Seriously, there is no reason to share real, valuable proprietary information in your business plan or pitch to VCs. You can have a “black box” at the heart of your value proposition if you have sufficient indications of credibility (team, data, etc.) surrounding it. How strong those indicators need to be depends on how extravagant your claims are for your black box. If you have a device for sampling someone’s breath and diagnosing an infection, put a credible scientist beside it with some relevant literature and some early data and you’ve told me more than enough to get my due diligence going. If your telling me that your black box violates the second law of thermodynamics (I’ve seen plans like that a couple of times), you’ll likely have to show me a lot more: perhaps, say, that Stephen Hawking is your CSO.

  6. The 20-50% and 10x Rules. Valuation is what most entrepreneurs focus on in negotiations with VCs (often to the detriment of equally important issues like control and exit provisions). Entrepreneurs, of course, want higher valuations (thus less dilution), and can be very creative coming up with fancy spreadsheet forecasts and financial analysis.

    I must say I have seen some very slick spreadsheets supporting valuations for startups. Most of them, though, confuse precision with accuracy, and fail to deal with two fundamental realities of how VCs look at valuation. And in the process, provide a plethora of trivial details for folks to pick apart.

    The first valuation reality, and probably the best known, is that a Series A investor’s approach to valuation is very practical and simple: show me a model, from my investment to the exit, that I can believe in and that gets me at least $10 back for every $1 I invest. What they want to see is a list of likely buyers; the metrics for the likely sale; and some sense of how much additional dilution they will suffer to get there.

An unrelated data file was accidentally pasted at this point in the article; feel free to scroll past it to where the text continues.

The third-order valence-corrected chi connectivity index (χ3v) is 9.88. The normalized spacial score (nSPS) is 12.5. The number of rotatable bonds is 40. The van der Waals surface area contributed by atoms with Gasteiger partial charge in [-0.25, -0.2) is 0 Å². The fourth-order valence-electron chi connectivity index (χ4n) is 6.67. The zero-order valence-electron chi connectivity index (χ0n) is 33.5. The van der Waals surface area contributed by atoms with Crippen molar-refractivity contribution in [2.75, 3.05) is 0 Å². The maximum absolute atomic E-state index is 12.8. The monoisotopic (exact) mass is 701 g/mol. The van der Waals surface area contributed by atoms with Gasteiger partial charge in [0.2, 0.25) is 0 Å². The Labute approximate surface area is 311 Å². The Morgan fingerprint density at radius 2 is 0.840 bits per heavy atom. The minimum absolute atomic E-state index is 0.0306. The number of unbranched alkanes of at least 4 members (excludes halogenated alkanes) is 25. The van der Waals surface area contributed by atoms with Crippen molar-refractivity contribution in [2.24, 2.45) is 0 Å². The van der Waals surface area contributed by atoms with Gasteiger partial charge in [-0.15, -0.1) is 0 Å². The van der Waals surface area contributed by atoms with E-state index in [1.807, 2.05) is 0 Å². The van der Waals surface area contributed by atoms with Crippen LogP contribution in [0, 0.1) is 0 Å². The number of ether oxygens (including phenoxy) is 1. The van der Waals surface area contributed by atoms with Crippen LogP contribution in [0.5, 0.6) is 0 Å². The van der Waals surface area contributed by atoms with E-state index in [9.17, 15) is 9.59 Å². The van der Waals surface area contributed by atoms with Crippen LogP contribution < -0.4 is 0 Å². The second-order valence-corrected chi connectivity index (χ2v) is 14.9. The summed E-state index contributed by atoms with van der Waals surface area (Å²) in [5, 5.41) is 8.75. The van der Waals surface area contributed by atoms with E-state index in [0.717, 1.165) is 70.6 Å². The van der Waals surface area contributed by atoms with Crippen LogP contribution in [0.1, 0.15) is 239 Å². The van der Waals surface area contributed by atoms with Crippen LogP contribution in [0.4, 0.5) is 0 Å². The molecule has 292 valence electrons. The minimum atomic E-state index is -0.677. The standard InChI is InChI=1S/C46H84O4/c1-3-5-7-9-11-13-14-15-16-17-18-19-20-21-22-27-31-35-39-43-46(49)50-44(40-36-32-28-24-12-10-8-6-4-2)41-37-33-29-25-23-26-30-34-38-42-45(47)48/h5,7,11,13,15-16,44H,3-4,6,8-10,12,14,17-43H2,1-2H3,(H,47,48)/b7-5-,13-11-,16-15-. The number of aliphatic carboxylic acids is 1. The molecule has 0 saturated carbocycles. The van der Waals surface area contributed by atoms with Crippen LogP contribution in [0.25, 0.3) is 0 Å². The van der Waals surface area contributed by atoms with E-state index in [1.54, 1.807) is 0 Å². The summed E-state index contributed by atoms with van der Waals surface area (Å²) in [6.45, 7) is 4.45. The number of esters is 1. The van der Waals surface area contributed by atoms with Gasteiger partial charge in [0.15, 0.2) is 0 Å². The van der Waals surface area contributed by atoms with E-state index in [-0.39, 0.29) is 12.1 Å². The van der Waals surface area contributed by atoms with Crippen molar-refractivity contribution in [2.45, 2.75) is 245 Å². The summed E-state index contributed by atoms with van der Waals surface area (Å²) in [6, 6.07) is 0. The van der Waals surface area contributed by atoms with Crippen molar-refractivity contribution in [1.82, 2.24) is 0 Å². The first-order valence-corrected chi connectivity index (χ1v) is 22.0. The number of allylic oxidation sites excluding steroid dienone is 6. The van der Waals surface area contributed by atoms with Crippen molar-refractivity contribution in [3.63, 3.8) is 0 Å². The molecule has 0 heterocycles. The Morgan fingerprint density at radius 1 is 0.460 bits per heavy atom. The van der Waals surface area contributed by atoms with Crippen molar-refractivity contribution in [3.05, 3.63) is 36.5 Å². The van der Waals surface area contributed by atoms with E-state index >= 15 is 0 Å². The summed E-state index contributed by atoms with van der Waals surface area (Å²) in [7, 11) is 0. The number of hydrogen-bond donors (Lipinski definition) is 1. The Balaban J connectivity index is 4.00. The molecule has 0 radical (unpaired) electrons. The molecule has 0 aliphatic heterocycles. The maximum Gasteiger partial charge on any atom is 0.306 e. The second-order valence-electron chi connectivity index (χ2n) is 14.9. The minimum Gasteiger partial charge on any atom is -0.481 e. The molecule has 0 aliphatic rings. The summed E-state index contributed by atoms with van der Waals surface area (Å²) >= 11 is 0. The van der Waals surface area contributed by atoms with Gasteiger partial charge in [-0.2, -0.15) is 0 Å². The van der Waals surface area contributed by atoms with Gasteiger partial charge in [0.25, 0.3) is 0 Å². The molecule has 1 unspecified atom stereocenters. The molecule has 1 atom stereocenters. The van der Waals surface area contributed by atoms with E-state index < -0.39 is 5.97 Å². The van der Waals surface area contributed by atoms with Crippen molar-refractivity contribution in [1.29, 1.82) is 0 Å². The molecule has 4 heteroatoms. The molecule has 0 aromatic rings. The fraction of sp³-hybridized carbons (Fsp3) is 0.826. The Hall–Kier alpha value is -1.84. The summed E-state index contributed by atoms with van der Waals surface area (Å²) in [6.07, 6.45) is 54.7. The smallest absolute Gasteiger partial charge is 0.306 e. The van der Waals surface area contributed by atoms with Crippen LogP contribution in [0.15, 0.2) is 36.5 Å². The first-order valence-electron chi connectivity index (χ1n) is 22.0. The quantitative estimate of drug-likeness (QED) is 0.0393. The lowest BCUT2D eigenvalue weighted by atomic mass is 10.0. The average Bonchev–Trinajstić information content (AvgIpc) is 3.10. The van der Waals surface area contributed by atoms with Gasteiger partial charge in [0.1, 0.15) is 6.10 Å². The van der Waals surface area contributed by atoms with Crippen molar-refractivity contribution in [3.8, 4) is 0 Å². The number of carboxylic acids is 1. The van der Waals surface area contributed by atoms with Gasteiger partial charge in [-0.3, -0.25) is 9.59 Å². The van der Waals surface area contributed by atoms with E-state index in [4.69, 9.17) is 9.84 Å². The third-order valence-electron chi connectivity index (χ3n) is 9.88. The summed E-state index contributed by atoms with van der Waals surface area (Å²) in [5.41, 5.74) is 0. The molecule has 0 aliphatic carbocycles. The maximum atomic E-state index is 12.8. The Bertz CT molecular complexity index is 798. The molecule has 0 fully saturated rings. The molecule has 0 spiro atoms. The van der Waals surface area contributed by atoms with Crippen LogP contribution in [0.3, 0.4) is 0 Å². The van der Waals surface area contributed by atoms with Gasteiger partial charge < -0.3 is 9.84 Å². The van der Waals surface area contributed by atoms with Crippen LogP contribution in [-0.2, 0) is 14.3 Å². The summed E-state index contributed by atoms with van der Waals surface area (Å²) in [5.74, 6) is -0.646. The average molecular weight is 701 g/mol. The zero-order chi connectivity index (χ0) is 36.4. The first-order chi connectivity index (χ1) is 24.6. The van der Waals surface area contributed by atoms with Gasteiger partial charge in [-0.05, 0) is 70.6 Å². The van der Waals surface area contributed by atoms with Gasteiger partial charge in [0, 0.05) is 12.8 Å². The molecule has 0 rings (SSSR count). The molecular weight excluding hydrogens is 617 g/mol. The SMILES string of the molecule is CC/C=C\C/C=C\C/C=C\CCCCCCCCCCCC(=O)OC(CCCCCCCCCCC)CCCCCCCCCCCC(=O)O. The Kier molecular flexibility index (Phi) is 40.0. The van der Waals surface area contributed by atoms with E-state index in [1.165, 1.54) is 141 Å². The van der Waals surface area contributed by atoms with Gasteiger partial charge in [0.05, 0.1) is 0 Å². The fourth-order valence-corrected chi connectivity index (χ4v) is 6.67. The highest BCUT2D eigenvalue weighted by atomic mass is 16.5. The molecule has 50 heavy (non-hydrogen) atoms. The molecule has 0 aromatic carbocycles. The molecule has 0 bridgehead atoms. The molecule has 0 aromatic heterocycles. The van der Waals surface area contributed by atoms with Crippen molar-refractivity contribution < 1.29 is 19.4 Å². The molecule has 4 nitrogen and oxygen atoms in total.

That is a “big picture” kind of analysis that just doesn’t require a very detailed spreadsheet. It’s an analysis that places a lot more importance on the accuracy of assumptions than their precision, and limits the number of cells in the sheet to debate about. So why not save the time and expense of the finely detailed and precise spreadsheet model that reaches a conclusion only loosely correlated with what the investor thinks is important?

    The more overlooked valuation rule is the 20/50 rule. Most VC investors want to see an A round where the investors acquire at least 20% of the company, but no more than 50%. VCs want some minimum stake that reflects their centrality to the business. Most of them think that minimum is 20%. That may be arbitrary and capricious, but it is what it is.

    On the other hand, most VCs don’t want to see the founders and their team give up more than 50% of the equity in the A round because they want the founders and the team to have sufficient incentives to maximize the valuation of the company well past the A round. Again, 50% may be just a number, but it is pretty commonly “the” number in terms of maximum dilution at the A round.

    The trick with the 20/50 rule is how it can impact valuation when the size of the VC Fund is mismatched with the size of the needed A round investment.

    Most venture funds have a rule that limits how much of their capital can be deployed in any one company. That number is commonly 10%. So a $30 million fund is usually thinking that it can invest up to $3 million in any one company. Further, most VCs, given $X to invest in one portfolio company, will want to make sure some minimum fraction of X – let’s say 1/3 for an example – is available for the round after they first get in the deal.

    Ok, so let’s assume our VC’s Fund is $30 million. They want to put $2 million into you’re a round, and they have another $1 million lined up from another investor that will follow them into the A round. So they have $3 million for the A round.

    If you apply the 20/50 rule, you’ll find that to get the minimum 20% ownership for the A round investors, the maximum pre-money valuation is $12 million. If you want a significantly higher pre-money than that, you are probably better off looking for another lead investor with a deeper pocket; perhaps the smaller fund will follow in the higher priced deal.

Now, as I noted at the outset, the various rules and such noted above are, like most rules not found in physics or mathematics books, subject to exceptions. Maybe your deal should be one of those exceptions. But even if your deal should be an exception, the chances it will be an exception will be maximized if you know the whats and whys of the rules before you start trying to convince a VC to break them.